13 Nov 2014

Make your notes count!

As an artist, every note you play or sing, every sound you make, every step you dance, every brushstroke you commit to the canvas should have some sort of purpose.

That purpose might not always be artistic - if you're working on, say, a Czerny piano study, then those notes, those sounds, are designed to improve a particular technique... but they should never be "just notes".  

That's why I get annoyed when I hear guitarists like Rusty Cooley or Joe Satriani, singers like Whitney Houston, Beyonce or Boys II Men, or see dancers like Chris Brown.  While their technique and control of fast and complex passages is astonishing, I feel myself constantly asking "Why are you doing that? How does that scale/inflection/movement add to the meaning of the work you're performing?" 

There are other people who will argue to the end of time that I'm doing the above artists a disservice. After all, how many couples out there have had "The Greatest Love Of All" as their first dance?  Wept their eyes out over "End Of The Road"?

And conversely, there are plenty of artists I enjoy and admire (composer Franz Liszt; pianist Oscar Peterson; drummer Terry Bozzio) who many would argue are flashy bores who are interested in nothing more than getting as many notes into a bar as possible. 

Clearly, then, deciding who exactly is guilty of this sort of aesthetic nonsense is very much a subjective thing... but I stand by the idea that whatever artistic act you're doing, you should make sure every part of it is somehow adding to the meaning of the piece.  Otherwise it's not art - it's just work.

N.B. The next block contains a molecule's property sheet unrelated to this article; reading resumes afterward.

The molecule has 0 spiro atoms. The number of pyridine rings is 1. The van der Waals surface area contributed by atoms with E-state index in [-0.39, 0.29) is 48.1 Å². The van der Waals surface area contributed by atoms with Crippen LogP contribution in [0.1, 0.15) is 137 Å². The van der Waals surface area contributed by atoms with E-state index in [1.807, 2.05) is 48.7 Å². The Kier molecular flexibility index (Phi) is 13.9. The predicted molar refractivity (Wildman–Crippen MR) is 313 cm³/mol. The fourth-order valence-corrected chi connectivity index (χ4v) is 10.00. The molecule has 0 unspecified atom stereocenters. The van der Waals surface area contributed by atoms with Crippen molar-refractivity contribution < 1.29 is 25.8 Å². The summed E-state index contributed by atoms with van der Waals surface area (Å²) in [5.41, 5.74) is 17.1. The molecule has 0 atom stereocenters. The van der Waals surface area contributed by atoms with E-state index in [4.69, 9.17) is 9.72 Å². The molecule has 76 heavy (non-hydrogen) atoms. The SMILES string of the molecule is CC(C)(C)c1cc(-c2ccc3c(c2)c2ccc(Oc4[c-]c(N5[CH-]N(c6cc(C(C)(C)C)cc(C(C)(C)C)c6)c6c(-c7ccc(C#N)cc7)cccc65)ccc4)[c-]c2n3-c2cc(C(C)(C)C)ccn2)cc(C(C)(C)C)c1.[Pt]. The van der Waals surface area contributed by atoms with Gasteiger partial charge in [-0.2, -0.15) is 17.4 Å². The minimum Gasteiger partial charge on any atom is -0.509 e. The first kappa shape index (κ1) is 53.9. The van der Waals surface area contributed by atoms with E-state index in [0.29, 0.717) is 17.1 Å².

I'll finish off with a quote from Leopold Mozart (1719-1787) from his Versuch einer Gr√ľndlichen Violinschule (1756) that makes me chuckle:

Many imagine themselves to have brought something wonderfully beautiful into the world if they befrill the notes of an Adagio cantabile thoroughly, and make out of one note at least a dozen.  Such note-murderers expose thereby their bad judgement to the light, and tremble when they have to sustain a long note or play only a few notes singingly, without inserting their usual preposterous and laughable frippery. 

21 Feb 2014

Weekly or Fortnightly lessons?

Most of my students come for weekly, hour-long lessons.  However, I'm often asked by potential students who are a bit short on either cash or time if half hour lessons would suffice, or if fortnightly lessons might be better.

Except with very young children (up to, say, seven years old) I would always recommend hour-long lessons.  At that age, even if they may not currently be capable of concentrating for 60 minutes, learning the self-discipline to be able to concentrate for an extended period of time is part of becoming a better musician - and it's a skill they can apply to everything they do.

And to the weekly/fortnightly question I always give the same answer:

I would rather have a fortnightly student who practised every day than a weekly student who didn't.

In other words, what you do away from the lesson is every bit as - if not more - important than what you do in the lesson.  I can't make you into a better musician; but I can show you how you can make yourself into a better musician. 
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